American citizens are now, collectively, holding well over $1 trillion worth of student loan debt. This number is double what it was just before the recession hit, and it shows a growing and very disturbing trend. This debt is going to cause massive ripple effects throughout the economy, and could act as a catalyst for a new recession, as Ring of Fire’s Farron Cousins explains.


*This transcript was generated by a third-party transcription software company, so please excuse any typos.

According to startling new information, United States citizens are currently holding one point four, six, $5,000,000,000,000 worth of student loan debt, one point four, six, $5,000,000,000,000 in debt because they wanted to get a higher education. This has actually the highest level that that number has ever been and it’s more than double what it was at the end of the recession in 2009, almost one and a half trillion dollars. Here’s the problem with that number, other than the fact that we’re paying far too much for educations that a lot of people aren’t able to use because they can’t even find jobs in fields for which they got a degree. So there’s that problem. But the biggest issue is that if we hit another recession, considering the fact that 90 percent of this student loan debt, well over a trillion dollars is underwritten by the US government itself. If a recession comes and more and more and more and more people default on their student loans, that becomes debt that the federal government owns.

Now they lose that money causing government to further reduce their income, which could only further a recession. It’s a ripple effect. It’s what happens in the economy. It’s typically what happens to begin recessions and that’s what we’re looking at right now. There is obviously one solution and that is debt free college for every American citizen. If we did that, if we took banks and lending and the government itself out of the equation, we wouldn’t be in this mess. We wouldn’t have people trying to figure out whether or not they could even go to college because they can’t afford to pay for it out of their pocket and they don’t want to take on 30 years worth of student loans, but they do. That’s the problem that high school graduates are facing right now. Most of them obviously cannot afford to just write a check to a university every semester.

They have to take out those loans and then they end up paying on them. Once they get out of college, forced to take a job, they may not necessarily want that’s in the wrong field. That doesn’t pay enough because they gotta start paying back those student loans before they get in financial trouble and then they’re stuck and that’s what we’re seeing a lot of happen these days. Here’s something that’s even more disturbing though. It’s not just people in their twenties that are struggling with student loan debt. These are not just recent college graduates. Uh, every age level age bracket across the United States is suffering from billions upon billions of dollars in student loan debt, including American citizens over the age of 61. Those are over the age of 61. Uh, excuse me, over 62. Oh, 62 point $5,000,000,000 in student loans. That’s just people over the age of 62, between 50 and 61, they owe $213,000,000,000 in student loan debt. So this is a problem that stretches across generations. And yes, most of this debt can be attributed to some of these people going back to school. It’s not that they’ve been holding onto this debt for 50 years, but every age group has affected. Every demographic in this country is affected. This is a problem that does not know any boundaries other than it doesn’t affect the one percent. The rest of us continue to get screwed by increasing interest rates. You know, varying payments from month to month because the loan changed hands, it’s got sold to this bank or this one or whatever it is. They’ve restructured your payment plan. Whatever it is,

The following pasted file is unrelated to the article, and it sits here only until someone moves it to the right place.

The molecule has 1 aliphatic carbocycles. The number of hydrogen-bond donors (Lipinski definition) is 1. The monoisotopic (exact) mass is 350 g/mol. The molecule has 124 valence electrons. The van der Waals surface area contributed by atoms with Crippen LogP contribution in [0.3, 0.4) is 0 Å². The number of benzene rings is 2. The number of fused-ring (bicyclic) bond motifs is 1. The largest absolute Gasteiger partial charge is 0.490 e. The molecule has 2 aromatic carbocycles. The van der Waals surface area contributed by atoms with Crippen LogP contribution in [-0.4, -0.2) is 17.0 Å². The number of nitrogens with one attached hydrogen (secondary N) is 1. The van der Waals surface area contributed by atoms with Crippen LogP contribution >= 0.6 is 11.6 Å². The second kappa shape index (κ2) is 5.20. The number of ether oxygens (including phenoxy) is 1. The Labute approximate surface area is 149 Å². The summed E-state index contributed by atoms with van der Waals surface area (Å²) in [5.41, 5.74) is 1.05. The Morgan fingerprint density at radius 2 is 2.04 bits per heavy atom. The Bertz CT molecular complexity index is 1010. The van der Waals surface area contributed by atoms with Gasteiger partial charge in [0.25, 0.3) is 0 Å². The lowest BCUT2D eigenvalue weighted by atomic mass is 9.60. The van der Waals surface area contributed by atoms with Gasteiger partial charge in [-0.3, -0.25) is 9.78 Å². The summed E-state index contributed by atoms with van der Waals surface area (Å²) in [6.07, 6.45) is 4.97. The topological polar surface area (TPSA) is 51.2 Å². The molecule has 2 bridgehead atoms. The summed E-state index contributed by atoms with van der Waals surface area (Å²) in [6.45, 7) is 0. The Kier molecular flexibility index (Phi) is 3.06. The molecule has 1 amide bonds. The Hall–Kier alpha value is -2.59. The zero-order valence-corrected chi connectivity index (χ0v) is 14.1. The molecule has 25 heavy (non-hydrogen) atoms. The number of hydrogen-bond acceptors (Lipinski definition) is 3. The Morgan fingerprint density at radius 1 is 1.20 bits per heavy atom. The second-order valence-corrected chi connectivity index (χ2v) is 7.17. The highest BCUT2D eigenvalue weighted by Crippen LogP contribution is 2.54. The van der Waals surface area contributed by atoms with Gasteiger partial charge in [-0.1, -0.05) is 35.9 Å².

it’s changing, it’s evolving. We’re the ones getting screwed, but eventually the entire system is going to become unstable and it’s going to come crashing down, resulting in a massive economic collapse here in the United States. That’s what happens. It happens every time that these debts get way out of control, no matter what kind of debt it is, whether it’s debt from the government itself, massive amounts of debts. In this case, one point four, six, $5,000,000,000,000 being held by citizens. Whatever it is, when the amount of debt gets too high, things eventually come crashing down and that’s going to hurt every single one of us.

Farron Cousins is the executive editor of The Trial Lawyer magazine and a contributing writer at He is the co-host / guest host for Ring of Fire Radio. His writings have appeared on Alternet, Truthout, and The Huffington Post. Farron received his bachelor's degree in Political Science from the University of West Florida in 2005 and became a member of American MENSA in 2009. Follow him on Twitter @farronbalanced